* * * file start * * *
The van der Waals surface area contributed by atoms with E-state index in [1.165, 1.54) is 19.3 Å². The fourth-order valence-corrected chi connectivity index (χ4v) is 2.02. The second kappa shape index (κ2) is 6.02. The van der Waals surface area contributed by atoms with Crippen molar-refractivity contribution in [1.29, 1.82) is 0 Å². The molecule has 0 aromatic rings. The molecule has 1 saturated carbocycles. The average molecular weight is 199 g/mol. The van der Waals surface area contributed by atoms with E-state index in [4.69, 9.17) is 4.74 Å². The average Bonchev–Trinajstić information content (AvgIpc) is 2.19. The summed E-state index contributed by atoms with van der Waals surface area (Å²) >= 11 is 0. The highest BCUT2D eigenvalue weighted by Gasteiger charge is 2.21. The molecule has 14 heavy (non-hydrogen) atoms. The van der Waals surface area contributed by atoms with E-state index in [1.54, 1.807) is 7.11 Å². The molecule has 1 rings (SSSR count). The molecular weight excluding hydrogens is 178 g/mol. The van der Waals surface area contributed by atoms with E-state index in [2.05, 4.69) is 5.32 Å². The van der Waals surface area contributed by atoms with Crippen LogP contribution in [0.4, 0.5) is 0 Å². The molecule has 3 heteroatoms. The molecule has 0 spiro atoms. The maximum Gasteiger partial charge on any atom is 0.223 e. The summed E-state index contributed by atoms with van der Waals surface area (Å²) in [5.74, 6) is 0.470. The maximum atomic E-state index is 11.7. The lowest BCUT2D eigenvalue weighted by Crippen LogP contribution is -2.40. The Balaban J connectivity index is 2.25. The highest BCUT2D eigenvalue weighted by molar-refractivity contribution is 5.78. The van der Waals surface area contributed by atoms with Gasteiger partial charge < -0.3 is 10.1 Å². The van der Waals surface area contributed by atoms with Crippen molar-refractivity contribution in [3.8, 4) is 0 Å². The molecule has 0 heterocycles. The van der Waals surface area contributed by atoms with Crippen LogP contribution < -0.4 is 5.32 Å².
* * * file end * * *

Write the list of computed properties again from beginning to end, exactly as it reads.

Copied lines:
The van der Waals surface area contributed by atoms with E-state index in [1.165, 1.54) is 19.3 Å². The fourth-order valence-corrected chi connectivity index (χ4v) is 2.02. The second kappa shape index (κ2) is 6.02. The van der Waals surface area contributed by atoms with Crippen molar-refractivity contribution in [1.29, 1.82) is 0 Å². The molecule has 0 aromatic rings. The molecule has 1 saturated carbocycles. The average molecular weight is 199 g/mol. The van der Waals surface area contributed by atoms with E-state index in [4.69, 9.17) is 4.74 Å². The average Bonchev–Trinajstić information content (AvgIpc) is 2.19. The summed E-state index contributed by atoms with van der Waals surface area (Å²) >= 11 is 0. The highest BCUT2D eigenvalue weighted by Gasteiger charge is 2.21. The molecule has 14 heavy (non-hydrogen) atoms. The van der Waals surface area contributed by atoms with E-state index in [1.54, 1.807) is 7.11 Å². The molecule has 1 rings (SSSR count). The molecular weight excluding hydrogens is 178 g/mol. The van der Waals surface area contributed by atoms with E-state index in [2.05, 4.69) is 5.32 Å². The van der Waals surface area contributed by atoms with Crippen LogP contribution in [0.4, 0.5) is 0 Å². The molecule has 3 heteroatoms. The molecule has 0 spiro atoms. The maximum Gasteiger partial charge on any atom is 0.223 e. The summed E-state index contributed by atoms with van der Waals surface area (Å²) in [5.74, 6) is 0.470. The maximum atomic E-state index is 11.7. The lowest BCUT2D eigenvalue weighted by Crippen LogP contribution is -2.40. The Balaban J connectivity index is 2.25. The highest BCUT2D eigenvalue weighted by molar-refractivity contribution is 5.78. The van der Waals surface area contributed by atoms with Gasteiger partial charge < -0.3 is 10.1 Å². The van der Waals surface area contributed by atoms with Crippen molar-refractivity contribution in [3.8, 4) is 0 Å². The molecule has 0 heterocycles. The van der Waals surface area contributed by atoms with Crippen LogP contribution < -0.4 is 5.32 Å².